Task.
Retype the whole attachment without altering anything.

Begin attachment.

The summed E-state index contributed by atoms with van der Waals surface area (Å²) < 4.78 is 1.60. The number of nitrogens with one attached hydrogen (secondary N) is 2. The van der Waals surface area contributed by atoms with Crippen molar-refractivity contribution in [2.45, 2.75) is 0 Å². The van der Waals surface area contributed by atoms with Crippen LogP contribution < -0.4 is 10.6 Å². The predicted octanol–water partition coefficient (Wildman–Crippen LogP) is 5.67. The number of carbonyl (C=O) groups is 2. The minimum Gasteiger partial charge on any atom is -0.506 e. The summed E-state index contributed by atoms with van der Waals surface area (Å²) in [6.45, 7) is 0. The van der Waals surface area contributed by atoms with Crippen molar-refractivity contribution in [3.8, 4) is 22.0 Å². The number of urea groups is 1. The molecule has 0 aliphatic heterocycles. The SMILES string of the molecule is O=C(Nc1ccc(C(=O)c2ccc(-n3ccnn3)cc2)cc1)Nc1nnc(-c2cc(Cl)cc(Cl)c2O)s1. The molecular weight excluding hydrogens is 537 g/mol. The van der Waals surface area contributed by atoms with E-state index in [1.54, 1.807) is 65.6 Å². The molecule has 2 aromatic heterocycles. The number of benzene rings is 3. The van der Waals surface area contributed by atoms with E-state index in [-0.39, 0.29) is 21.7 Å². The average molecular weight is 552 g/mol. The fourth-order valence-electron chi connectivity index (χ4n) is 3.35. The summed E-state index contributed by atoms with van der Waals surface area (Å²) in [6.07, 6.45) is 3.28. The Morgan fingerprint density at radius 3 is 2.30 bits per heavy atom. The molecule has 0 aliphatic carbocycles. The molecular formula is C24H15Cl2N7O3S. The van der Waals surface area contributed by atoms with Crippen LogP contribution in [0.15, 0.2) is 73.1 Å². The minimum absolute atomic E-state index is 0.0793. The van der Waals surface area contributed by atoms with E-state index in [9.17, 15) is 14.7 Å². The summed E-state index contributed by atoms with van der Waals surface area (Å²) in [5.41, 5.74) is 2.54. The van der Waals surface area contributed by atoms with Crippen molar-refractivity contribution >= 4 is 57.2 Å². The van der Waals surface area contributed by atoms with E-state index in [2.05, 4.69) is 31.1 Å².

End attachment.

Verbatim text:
The summed E-state index contributed by atoms with van der Waals surface area (Å²) < 4.78 is 1.60. The number of nitrogens with one attached hydrogen (secondary N) is 2. The van der Waals surface area contributed by atoms with Crippen molar-refractivity contribution in [2.45, 2.75) is 0 Å². The van der Waals surface area contributed by atoms with Crippen LogP contribution < -0.4 is 10.6 Å². The predicted octanol–water partition coefficient (Wildman–Crippen LogP) is 5.67. The number of carbonyl (C=O) groups is 2. The minimum Gasteiger partial charge on any atom is -0.506 e. The summed E-state index contributed by atoms with van der Waals surface area (Å²) in [6.45, 7) is 0. The van der Waals surface area contributed by atoms with Crippen molar-refractivity contribution in [3.8, 4) is 22.0 Å². The number of urea groups is 1. The molecule has 0 aliphatic heterocycles. The SMILES string of the molecule is O=C(Nc1ccc(C(=O)c2ccc(-n3ccnn3)cc2)cc1)Nc1nnc(-c2cc(Cl)cc(Cl)c2O)s1. The molecular weight excluding hydrogens is 537 g/mol. The van der Waals surface area contributed by atoms with E-state index in [1.54, 1.807) is 65.6 Å². The molecule has 2 aromatic heterocycles. The number of benzene rings is 3. The van der Waals surface area contributed by atoms with E-state index in [-0.39, 0.29) is 21.7 Å². The average molecular weight is 552 g/mol. The fourth-order valence-electron chi connectivity index (χ4n) is 3.35. The summed E-state index contributed by atoms with van der Waals surface area (Å²) in [6.07, 6.45) is 3.28. The Morgan fingerprint density at radius 3 is 2.30 bits per heavy atom. The molecule has 0 aliphatic carbocycles. The molecular formula is C24H15Cl2N7O3S. The van der Waals surface area contributed by atoms with Crippen LogP contribution in [0.15, 0.2) is 73.1 Å². The minimum absolute atomic E-state index is 0.0793. The van der Waals surface area contributed by atoms with E-state index in [9.17, 15) is 14.7 Å². The summed E-state index contributed by atoms with van der Waals surface area (Å²) in [5.41, 5.74) is 2.54. The van der Waals surface area contributed by atoms with Crippen molar-refractivity contribution >= 4 is 57.2 Å². The van der Waals surface area contributed by atoms with E-state index in [2.05, 4.69) is 31.1 Å².